If you procrastinate, you are not alone. By some estimates, about 20% of adults have regular bouts of procrastination. Students are of course notorious for putting off things and apparently 70-90% of students chronically procrastinate. I have a theory that students procrastinate about as much as anyone who is engaged in a creative pursuit (writing, preparing a presentation, creating art work or designing anything – anything that will be up for public scrutiny).

For the next few weeks, we will explore the topic of procrastination, why we do it, what it costs us and how we can work around our tendency to delay things that need to get...

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Say thank you (DW#550)

Yesterday we discussed how happy couples believe that when their spouse does something positive, it is just like them. 

However, this does NOT mean that they take their actions for granted. It means that they do notice the positive things that their spouse does. 

And that they regularly verbally appreciate their spouse for doing these things. 

What is the best way to say thank you? Be specific about what action pleased you and why it meant so much. This does take a little more effort than a simple thank you but it means so much more. 

Let’s consider some examples: 

Thank you for helping me pack yesterday. I was relieved to have your help so that I did not forget anything. 
I really appreciate help with Ahmed’s homework. I tend to get easily frustrated when he does not get it immediately. I love how patient you are in this situation. 
I was so relieved when I went out and saw that the driveway had already been shovelled. I was not looking...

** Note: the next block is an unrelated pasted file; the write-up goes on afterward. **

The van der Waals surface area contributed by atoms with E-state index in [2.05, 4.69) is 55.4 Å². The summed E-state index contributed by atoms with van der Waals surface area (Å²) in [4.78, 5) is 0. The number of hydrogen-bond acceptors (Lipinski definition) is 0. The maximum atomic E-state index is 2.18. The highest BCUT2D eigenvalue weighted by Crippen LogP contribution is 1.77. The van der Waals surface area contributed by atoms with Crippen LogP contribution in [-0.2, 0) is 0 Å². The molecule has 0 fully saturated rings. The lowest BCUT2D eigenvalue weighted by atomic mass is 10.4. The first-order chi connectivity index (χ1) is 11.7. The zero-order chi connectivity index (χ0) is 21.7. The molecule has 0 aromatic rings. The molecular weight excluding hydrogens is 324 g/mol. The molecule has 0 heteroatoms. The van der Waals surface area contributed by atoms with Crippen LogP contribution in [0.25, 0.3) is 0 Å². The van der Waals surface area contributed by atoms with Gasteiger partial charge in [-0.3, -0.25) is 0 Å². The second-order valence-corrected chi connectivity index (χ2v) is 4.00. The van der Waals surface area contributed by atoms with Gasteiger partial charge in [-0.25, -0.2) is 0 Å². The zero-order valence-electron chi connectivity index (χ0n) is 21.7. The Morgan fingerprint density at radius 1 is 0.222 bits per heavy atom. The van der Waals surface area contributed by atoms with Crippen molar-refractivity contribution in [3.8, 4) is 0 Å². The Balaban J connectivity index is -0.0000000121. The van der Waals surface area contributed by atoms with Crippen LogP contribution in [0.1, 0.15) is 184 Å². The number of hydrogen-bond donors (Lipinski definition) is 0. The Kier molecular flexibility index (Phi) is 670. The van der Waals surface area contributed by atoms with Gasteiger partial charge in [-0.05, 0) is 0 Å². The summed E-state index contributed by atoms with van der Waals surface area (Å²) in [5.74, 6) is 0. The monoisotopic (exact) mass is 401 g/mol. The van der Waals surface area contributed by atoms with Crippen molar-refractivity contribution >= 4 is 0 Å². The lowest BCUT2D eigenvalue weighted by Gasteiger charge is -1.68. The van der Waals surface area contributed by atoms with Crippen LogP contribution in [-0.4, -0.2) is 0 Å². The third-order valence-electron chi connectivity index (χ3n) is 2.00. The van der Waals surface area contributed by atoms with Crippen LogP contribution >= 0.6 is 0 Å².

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Think: That’s just like them! (DW#549)

Today’s marriage hack is the flip side of yesterday’s.

Smart couples have a particular way of thinking about their spouses when they do something which is positive or pleasing. 

They believe that this quality is "just like them". That it is permanent and a part of their true character. 

For example:
My wife helped me pack for my trip: that is just like her. Always making sure that I have everything that I need when I am travelling. 
My husband did the math homework with my son yesterday. That is so like him. He is happy to do whatever it takes to help his children succeed at school. 
My husband got up early to shovel the snow this morning. He is always concerned that we have a clear driveway for when we leave for work and school. He really cares about our family’s safety. 
My wife called my family over for Eid just like she does every year. She goes out of her way to make sure that the family gets together and is welcomed into our home. She is...

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Wear rose coloured glasses (DW#548)

Have you noticed how blind some people seem to be to their spouses’ obvious flaws? They seem to be wearing rose coloured glasses and keep making excuses for their spouses’ shortcomings. They can be quite annoying at times; don’t you think?

Well, it turns out that people like that have hit upon a very important secret for having happy relationships. Couples in happy relationships have mastered the art of positive interpretations. When their spouse does something annoying or causes offence in some way, they attribute it to temporary circumstances which are external and not a part of their spouse’s core character.